A recently published, small study has raised concern regarding the absorption of ingredients that are in chemical sunscreens. Although there is no evidence that this is harmful at this point, it is clear that excessive ultraviolet radiation exposure is harmful. Those concerned about this potential absorption may opt for a physical sunscreen containing titanium or zinc.

Avoid combination products that include both a sunscreen and insect repellent, since the frequent reapplication may lead to too much insect repellent being applied.  Most people don’t apply sunscreen in adequate amounts. You should apply 1 ounce (a shot glass) to cover all exposed areas of your skin.

Is there anything else you would like to add?
Although skin cancer is more common in people with fair skin and other risk factors, everyone is at risk for skin cancer. It’s never too late to be consistent with sun protection. Many people find peace of mind with a skin check by a board-certified dermatologist. It could save your life!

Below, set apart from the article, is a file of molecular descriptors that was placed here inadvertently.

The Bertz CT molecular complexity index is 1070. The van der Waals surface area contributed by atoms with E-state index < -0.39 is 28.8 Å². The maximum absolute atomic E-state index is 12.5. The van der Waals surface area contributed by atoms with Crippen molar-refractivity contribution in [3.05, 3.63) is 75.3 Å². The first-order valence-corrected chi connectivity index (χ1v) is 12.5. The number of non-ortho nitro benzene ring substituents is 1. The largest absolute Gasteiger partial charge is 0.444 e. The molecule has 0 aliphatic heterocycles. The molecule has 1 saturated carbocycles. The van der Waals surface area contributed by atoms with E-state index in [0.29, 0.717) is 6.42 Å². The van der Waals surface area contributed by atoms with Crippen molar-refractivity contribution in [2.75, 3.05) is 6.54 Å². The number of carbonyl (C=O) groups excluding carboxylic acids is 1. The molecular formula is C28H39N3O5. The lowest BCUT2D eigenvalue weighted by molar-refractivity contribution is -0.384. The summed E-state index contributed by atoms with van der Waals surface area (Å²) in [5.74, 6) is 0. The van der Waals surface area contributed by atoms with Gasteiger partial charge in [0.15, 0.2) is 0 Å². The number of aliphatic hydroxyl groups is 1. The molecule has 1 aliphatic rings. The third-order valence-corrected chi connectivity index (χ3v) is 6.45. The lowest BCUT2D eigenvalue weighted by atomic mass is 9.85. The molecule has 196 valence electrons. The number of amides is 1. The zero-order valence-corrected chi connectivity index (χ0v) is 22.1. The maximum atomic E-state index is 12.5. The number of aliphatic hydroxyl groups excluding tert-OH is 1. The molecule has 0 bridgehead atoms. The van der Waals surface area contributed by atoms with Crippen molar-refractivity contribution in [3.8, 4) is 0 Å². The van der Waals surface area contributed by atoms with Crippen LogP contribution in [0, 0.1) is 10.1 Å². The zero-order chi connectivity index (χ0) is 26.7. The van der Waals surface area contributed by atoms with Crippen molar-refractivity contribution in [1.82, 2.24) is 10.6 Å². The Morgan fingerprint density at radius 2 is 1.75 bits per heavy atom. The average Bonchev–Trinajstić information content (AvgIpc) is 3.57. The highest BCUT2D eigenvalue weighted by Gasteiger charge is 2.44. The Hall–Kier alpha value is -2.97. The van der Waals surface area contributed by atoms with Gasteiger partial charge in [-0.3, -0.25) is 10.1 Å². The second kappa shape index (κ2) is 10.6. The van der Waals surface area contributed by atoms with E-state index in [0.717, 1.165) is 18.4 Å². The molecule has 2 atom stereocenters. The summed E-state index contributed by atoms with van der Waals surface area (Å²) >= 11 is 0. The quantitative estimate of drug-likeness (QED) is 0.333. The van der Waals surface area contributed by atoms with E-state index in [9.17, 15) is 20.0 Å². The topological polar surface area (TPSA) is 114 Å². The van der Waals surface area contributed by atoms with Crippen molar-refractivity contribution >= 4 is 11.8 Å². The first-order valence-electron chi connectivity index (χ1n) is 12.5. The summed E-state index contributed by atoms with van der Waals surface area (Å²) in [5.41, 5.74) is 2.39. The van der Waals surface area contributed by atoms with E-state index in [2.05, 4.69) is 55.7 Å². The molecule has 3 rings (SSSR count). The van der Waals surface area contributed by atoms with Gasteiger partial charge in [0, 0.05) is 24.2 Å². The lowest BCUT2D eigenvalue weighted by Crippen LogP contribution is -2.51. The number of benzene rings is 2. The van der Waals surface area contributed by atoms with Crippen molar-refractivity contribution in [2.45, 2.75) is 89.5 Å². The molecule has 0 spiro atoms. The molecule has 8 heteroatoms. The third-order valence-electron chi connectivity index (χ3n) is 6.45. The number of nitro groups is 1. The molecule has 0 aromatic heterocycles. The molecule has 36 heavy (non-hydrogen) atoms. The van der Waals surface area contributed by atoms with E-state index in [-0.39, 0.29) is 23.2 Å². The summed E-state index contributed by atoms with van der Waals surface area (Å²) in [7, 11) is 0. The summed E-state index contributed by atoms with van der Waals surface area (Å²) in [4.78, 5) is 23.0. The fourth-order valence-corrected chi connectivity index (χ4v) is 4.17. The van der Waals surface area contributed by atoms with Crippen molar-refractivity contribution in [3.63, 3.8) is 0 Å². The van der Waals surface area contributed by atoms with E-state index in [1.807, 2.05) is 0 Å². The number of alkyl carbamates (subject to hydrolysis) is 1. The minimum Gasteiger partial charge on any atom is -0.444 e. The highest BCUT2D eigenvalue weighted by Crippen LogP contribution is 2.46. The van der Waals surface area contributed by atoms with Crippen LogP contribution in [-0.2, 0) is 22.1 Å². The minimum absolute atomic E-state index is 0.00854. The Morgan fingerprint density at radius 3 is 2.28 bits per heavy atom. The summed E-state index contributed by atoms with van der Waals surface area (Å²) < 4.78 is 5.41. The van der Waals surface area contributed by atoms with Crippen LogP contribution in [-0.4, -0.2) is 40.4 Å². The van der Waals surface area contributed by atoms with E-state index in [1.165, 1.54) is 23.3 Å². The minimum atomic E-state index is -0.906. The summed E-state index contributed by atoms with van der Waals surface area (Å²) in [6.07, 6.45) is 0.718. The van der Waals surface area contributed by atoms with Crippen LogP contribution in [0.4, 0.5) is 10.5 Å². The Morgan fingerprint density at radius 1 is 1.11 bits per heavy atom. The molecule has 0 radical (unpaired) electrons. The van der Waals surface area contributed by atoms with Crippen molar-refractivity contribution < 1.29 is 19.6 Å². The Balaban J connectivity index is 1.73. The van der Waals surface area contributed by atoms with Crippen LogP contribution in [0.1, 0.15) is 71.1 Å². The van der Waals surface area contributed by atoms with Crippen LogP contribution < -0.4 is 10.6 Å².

What motivated you to get into the field of dermatology?
I had a positive experience working with a dermatologist in medical school. I realized through that experience and others that there are many features about dermatology I enjoy. The skin is one of the few organs you can easily see and examine, and it can show signs of problems with other organ systems. I enjoy the wide variety of problems with which I can help patients. Dermatology allows me not only to see patients for clinic visits, but also to do minor surgical procedures, and interpret pathology of skin biopsies.

You are an MSU College of Human Medicine alum! Can you tell us a little about your time as a student there?
I was fortunate to be part of the MSU College of Human Medicine as a medical student. The faculty and experiences during that time provided a solid foundation to build on when I went to the Mayo Clinic for my dermatology residency and dermatopathology fellowship. Since I started practicing in Grand Rapids with Dermatology Associates of West Michigan in 2007, I have enjoyed giving back by working with medical students and residents as Assistant Clinical Professor with Michigan State University College of Human Medicine. We are so excited to be involved with the MSU Gran Fondo this year and appreciate its contributions to skin cancer research and awareness!

Join the fight against skin cancer on June 22! You can sign up to ride, volunteer or donate at msugranfondo.com.